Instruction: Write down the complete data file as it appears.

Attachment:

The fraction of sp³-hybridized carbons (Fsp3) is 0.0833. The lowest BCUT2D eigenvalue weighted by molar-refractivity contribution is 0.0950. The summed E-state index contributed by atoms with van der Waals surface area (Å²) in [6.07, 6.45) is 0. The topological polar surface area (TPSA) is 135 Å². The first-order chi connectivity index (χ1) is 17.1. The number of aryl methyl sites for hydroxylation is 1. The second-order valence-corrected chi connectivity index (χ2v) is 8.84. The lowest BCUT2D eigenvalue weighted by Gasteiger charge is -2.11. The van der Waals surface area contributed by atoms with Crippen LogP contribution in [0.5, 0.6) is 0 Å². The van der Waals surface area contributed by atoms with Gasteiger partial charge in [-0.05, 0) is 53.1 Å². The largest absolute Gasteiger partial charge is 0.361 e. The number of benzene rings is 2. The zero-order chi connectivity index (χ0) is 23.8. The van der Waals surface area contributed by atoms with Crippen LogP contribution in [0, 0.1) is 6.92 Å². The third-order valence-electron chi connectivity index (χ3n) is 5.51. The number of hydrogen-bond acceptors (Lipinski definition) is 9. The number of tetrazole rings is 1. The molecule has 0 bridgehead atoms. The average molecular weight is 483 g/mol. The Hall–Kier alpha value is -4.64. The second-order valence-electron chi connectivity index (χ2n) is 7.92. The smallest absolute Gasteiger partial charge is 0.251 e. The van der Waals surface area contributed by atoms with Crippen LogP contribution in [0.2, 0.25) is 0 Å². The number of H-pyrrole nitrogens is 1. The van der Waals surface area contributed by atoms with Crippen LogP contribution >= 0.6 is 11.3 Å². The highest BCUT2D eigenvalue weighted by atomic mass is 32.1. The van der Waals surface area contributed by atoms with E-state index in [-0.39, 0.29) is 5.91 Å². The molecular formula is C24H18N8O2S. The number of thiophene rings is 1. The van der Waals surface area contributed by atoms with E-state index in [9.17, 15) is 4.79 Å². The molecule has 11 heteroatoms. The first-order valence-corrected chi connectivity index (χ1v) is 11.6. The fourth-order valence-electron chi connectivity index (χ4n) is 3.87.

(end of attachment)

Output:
The fraction of sp³-hybridized carbons (Fsp3) is 0.0833. The lowest BCUT2D eigenvalue weighted by molar-refractivity contribution is 0.0950. The summed E-state index contributed by atoms with van der Waals surface area (Å²) in [6.07, 6.45) is 0. The topological polar surface area (TPSA) is 135 Å². The first-order chi connectivity index (χ1) is 17.1. The number of aryl methyl sites for hydroxylation is 1. The second-order valence-corrected chi connectivity index (χ2v) is 8.84. The lowest BCUT2D eigenvalue weighted by Gasteiger charge is -2.11. The van der Waals surface area contributed by atoms with Crippen LogP contribution in [0.5, 0.6) is 0 Å². The van der Waals surface area contributed by atoms with Gasteiger partial charge in [-0.05, 0) is 53.1 Å². The largest absolute Gasteiger partial charge is 0.361 e. The number of benzene rings is 2. The zero-order chi connectivity index (χ0) is 23.8. The van der Waals surface area contributed by atoms with Crippen LogP contribution in [0, 0.1) is 6.92 Å². The third-order valence-electron chi connectivity index (χ3n) is 5.51. The number of hydrogen-bond acceptors (Lipinski definition) is 9. The number of tetrazole rings is 1. The molecule has 0 bridgehead atoms. The average molecular weight is 483 g/mol. The Hall–Kier alpha value is -4.64. The second-order valence-electron chi connectivity index (χ2n) is 7.92. The smallest absolute Gasteiger partial charge is 0.251 e. The van der Waals surface area contributed by atoms with Crippen LogP contribution in [0.2, 0.25) is 0 Å². The number of H-pyrrole nitrogens is 1. The van der Waals surface area contributed by atoms with Crippen LogP contribution >= 0.6 is 11.3 Å². The highest BCUT2D eigenvalue weighted by atomic mass is 32.1. The van der Waals surface area contributed by atoms with E-state index in [-0.39, 0.29) is 5.91 Å². The molecular formula is C24H18N8O2S. The number of thiophene rings is 1. The van der Waals surface area contributed by atoms with E-state index in [9.17, 15) is 4.79 Å². The molecule has 11 heteroatoms. The first-order valence-corrected chi connectivity index (χ1v) is 11.6. The fourth-order valence-electron chi connectivity index (χ4n) is 3.87.